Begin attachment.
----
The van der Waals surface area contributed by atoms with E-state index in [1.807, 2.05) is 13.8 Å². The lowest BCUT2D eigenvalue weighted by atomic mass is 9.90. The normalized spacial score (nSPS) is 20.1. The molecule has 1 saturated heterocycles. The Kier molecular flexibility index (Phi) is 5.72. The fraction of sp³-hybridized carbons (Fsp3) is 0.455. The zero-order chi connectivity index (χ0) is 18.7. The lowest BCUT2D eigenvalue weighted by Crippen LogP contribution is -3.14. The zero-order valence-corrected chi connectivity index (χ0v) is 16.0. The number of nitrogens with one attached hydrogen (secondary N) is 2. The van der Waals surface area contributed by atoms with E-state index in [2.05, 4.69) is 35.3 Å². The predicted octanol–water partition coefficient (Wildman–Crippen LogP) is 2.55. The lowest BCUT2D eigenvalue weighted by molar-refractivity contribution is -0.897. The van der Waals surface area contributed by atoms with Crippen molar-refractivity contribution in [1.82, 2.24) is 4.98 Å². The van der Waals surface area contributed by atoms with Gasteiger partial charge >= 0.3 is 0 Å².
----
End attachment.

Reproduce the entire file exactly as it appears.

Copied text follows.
The van der Waals surface area contributed by atoms with E-state index in [1.807, 2.05) is 13.8 Å². The lowest BCUT2D eigenvalue weighted by atomic mass is 9.90. The normalized spacial score (nSPS) is 20.1. The molecule has 1 saturated heterocycles. The Kier molecular flexibility index (Phi) is 5.72. The fraction of sp³-hybridized carbons (Fsp3) is 0.455. The zero-order chi connectivity index (χ0) is 18.7. The lowest BCUT2D eigenvalue weighted by Crippen LogP contribution is -3.14. The zero-order valence-corrected chi connectivity index (χ0v) is 16.0. The number of nitrogens with one attached hydrogen (secondary N) is 2. The van der Waals surface area contributed by atoms with E-state index in [2.05, 4.69) is 35.3 Å². The predicted octanol–water partition coefficient (Wildman–Crippen LogP) is 2.55. The lowest BCUT2D eigenvalue weighted by molar-refractivity contribution is -0.897. The van der Waals surface area contributed by atoms with Crippen molar-refractivity contribution in [1.82, 2.24) is 4.98 Å². The van der Waals surface area contributed by atoms with Gasteiger partial charge >= 0.3 is 0 Å².